The incidence angle modifier for a solar collector is also important. It indicates the factor by which the performance changes when a collector is not illuminated perpendicular to the front surface. The IAM has a significant influence on the performance of untracked collectors, for which the direction of incident irradiation changes continuously during the day and throughout the year.
Future developments in solar thermal collectors
In Central Europe about 90% of solar collectors sold are flat plate, and around 10% are vacuum tube collectors. Approximately 95% of installations are used for tap water heating and heating support.
The forthcoming developments in this sector will focus on improving the price/performance ratio while maintaining the current level of quality, reliability and durability. This is particularly important when new materials are used to reduce costs.
A major challenge for the solar industry remains how to improve the integration of solar collectors and solar photovoltaic (PV) panels into buildings, making energy generation a key feature of construction components like walls, roofs and windows. To provide the building sector with ready-to-use systems, some window-integrated collectors are entering the market. In this way collectors are built to absorb and use solar energy, and at the same time they can be used as a shading device for additional temperature control. They can also be used as an interesting design pattern within the facade.
In addition a number of ‘new’ collector technologies – products that have not yet reached a significant market share – are under development. These include air collectors (pictured) and collectors able to use condensation heat from the ambient air humidity (which are beginning to appear in some combined solar/heat pump systems). The latter combination is getting a strong focus in Europe and several new collector and system concepts can be expected as a result. The new Task 44 project within the IEA's Solar Heating and Cooling Programme is devoted to combinations of solar collectors and heat pumps, and the QAIST project is dealing with issues of quality assurance.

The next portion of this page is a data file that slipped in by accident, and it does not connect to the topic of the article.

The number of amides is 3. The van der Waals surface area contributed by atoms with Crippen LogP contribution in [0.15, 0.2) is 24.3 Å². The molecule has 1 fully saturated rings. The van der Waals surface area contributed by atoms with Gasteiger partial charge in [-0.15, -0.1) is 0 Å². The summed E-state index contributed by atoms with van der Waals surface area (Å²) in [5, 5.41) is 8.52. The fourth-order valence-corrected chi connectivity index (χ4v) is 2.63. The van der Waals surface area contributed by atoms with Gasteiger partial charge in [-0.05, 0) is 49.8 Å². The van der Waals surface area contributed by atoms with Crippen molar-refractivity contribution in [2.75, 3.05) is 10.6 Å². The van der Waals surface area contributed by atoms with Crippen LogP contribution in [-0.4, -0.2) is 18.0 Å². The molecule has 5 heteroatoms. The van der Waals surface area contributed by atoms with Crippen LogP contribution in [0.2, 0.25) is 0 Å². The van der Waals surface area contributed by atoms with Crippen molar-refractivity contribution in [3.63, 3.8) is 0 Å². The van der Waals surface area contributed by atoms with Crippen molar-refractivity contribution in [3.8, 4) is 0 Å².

New technologies are often induced by niche markets, which have their own requirements and can cope with innovative ideas. An air collector system, for example, may be suitable where there is a need to raise the solar fraction within a building's heating sector, but where the roof area is limited. Also, the technology of air-based collectors has the potential to use simpler system configurations, and possibly even cheaper materials, to support a heating system.